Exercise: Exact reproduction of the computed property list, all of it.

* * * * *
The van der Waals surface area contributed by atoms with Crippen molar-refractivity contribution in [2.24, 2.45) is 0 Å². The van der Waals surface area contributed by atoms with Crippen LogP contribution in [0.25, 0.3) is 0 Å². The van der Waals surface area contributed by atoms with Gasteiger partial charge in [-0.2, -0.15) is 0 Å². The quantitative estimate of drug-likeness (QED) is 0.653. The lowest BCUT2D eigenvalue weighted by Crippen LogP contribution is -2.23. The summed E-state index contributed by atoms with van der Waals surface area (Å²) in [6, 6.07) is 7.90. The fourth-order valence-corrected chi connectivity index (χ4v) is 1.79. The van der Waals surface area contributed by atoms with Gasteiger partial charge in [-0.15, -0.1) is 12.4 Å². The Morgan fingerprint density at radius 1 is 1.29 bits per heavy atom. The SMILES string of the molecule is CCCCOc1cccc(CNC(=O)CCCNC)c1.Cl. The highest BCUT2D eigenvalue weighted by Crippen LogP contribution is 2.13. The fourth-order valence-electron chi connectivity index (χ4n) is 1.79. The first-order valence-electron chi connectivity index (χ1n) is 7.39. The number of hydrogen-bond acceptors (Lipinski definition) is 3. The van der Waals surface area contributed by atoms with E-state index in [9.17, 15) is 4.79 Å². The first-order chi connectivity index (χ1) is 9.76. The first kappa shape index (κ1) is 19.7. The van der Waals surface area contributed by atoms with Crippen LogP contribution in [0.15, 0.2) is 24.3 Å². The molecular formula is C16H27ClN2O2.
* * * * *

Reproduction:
The van der Waals surface area contributed by atoms with Crippen molar-refractivity contribution in [2.24, 2.45) is 0 Å². The van der Waals surface area contributed by atoms with Crippen LogP contribution in [0.25, 0.3) is 0 Å². The van der Waals surface area contributed by atoms with Gasteiger partial charge in [-0.2, -0.15) is 0 Å². The quantitative estimate of drug-likeness (QED) is 0.653. The lowest BCUT2D eigenvalue weighted by Crippen LogP contribution is -2.23. The summed E-state index contributed by atoms with van der Waals surface area (Å²) in [6, 6.07) is 7.90. The fourth-order valence-corrected chi connectivity index (χ4v) is 1.79. The van der Waals surface area contributed by atoms with Gasteiger partial charge in [-0.15, -0.1) is 12.4 Å². The Morgan fingerprint density at radius 1 is 1.29 bits per heavy atom. The SMILES string of the molecule is CCCCOc1cccc(CNC(=O)CCCNC)c1.Cl. The highest BCUT2D eigenvalue weighted by Crippen LogP contribution is 2.13. The fourth-order valence-electron chi connectivity index (χ4n) is 1.79. The first-order valence-electron chi connectivity index (χ1n) is 7.39. The number of hydrogen-bond acceptors (Lipinski definition) is 3. The van der Waals surface area contributed by atoms with E-state index in [9.17, 15) is 4.79 Å². The first-order chi connectivity index (χ1) is 9.76. The first kappa shape index (κ1) is 19.7. The van der Waals surface area contributed by atoms with Crippen LogP contribution in [0.15, 0.2) is 24.3 Å². The molecular formula is C16H27ClN2O2.